Cambridge Analytica, the data company at the very centre of Facebook’s privacy scandal, has announced it is shutting down with immediate effect and will begin bankruptcy proceedings.

In a statement, Cambridge Analytica says it has been “vilified” for actions it says are both legal and widely accepted as part of online advertising. The firm says the media furore stripped it of its customers and suppliers, forcing it to close.

A former Cambridge Analytica employee has spoken out about the misuse of Facebook data. Here’s what happened and how it connects to the Trump campaign.
Cambridge Analytica sought information on Facebook to build psychological profiles on a large portion of the US electorate and was hired by President Donald Trump’s 2016 US election campaign.

The company was able to amass the database quickly with the help of an app that appeared to be a personality test.

The app collected data on 87 million Facebook users, even those who did not download the app themselves. Facebook has since tightened its privacy restrictions.

“As a result, it has been determined that it is no longer viable to continue operating the business, which left Cambridge Analytica with no realistic alternative to placing the company into administration.”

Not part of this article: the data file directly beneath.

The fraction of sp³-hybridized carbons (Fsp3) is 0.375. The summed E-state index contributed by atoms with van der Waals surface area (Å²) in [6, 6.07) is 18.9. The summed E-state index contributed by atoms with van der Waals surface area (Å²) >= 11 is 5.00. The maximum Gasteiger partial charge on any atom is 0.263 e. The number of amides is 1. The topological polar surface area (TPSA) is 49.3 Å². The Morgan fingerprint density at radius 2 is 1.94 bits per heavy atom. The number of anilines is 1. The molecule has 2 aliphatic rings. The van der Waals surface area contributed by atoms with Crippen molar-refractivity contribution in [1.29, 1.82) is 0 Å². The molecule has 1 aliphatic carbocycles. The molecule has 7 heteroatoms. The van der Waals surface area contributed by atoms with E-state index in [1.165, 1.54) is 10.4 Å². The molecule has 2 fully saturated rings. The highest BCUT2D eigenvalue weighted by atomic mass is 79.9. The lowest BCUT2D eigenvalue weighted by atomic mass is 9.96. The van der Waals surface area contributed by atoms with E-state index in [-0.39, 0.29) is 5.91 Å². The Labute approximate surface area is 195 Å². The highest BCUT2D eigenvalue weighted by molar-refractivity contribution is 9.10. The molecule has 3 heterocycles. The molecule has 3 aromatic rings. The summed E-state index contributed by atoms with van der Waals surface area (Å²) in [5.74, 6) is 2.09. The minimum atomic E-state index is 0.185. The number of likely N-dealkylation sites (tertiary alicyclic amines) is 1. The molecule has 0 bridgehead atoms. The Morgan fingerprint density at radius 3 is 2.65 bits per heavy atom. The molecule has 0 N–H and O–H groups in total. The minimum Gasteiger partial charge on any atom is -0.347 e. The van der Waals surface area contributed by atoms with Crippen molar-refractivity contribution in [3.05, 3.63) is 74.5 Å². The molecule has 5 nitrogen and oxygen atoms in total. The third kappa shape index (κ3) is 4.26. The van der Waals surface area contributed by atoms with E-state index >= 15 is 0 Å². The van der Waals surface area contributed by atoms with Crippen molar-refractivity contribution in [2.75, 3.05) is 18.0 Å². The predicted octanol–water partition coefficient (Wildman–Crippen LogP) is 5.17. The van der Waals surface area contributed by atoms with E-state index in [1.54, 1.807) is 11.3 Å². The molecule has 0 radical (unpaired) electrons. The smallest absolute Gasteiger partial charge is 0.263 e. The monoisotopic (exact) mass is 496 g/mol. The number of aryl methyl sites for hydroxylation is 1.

Cambridge Analytica was created in 2013 initially with a focus on US elections, with $US15 million ($20 million) in backing from billionaire Republican donor Robert Mercer and a name chosen by future Trump White House adviser Steve Bannon, The New York Times reported.

It marketed itself as providing consumer research, targeted advertising and other data-related services to both political and corporate clients.

The company has denied any wrongdoing, and Mr Trump’s campaign has said it did not use Cambridge’s data.

The firm has said it is committed to helping the UK investigation into Facebook and how it uses data.

But UK Information Commissioner Elizabeth Denham said in March the firm failed to meet a deadline to produce the information requested.

Ms Denham said the prime allegation against Cambridge Analytica is that it acquired personal data in an unauthorised way, adding that the data provisions act requires services like Facebook to have strong safeguards against misuse of data.

Cambridge Analytica’s parent firm SCL Elections Ltd, a government and military contractor that says it works on everything from food security research to counter-narcotics to political campaigns, will also shut down.

 

AP/Reuters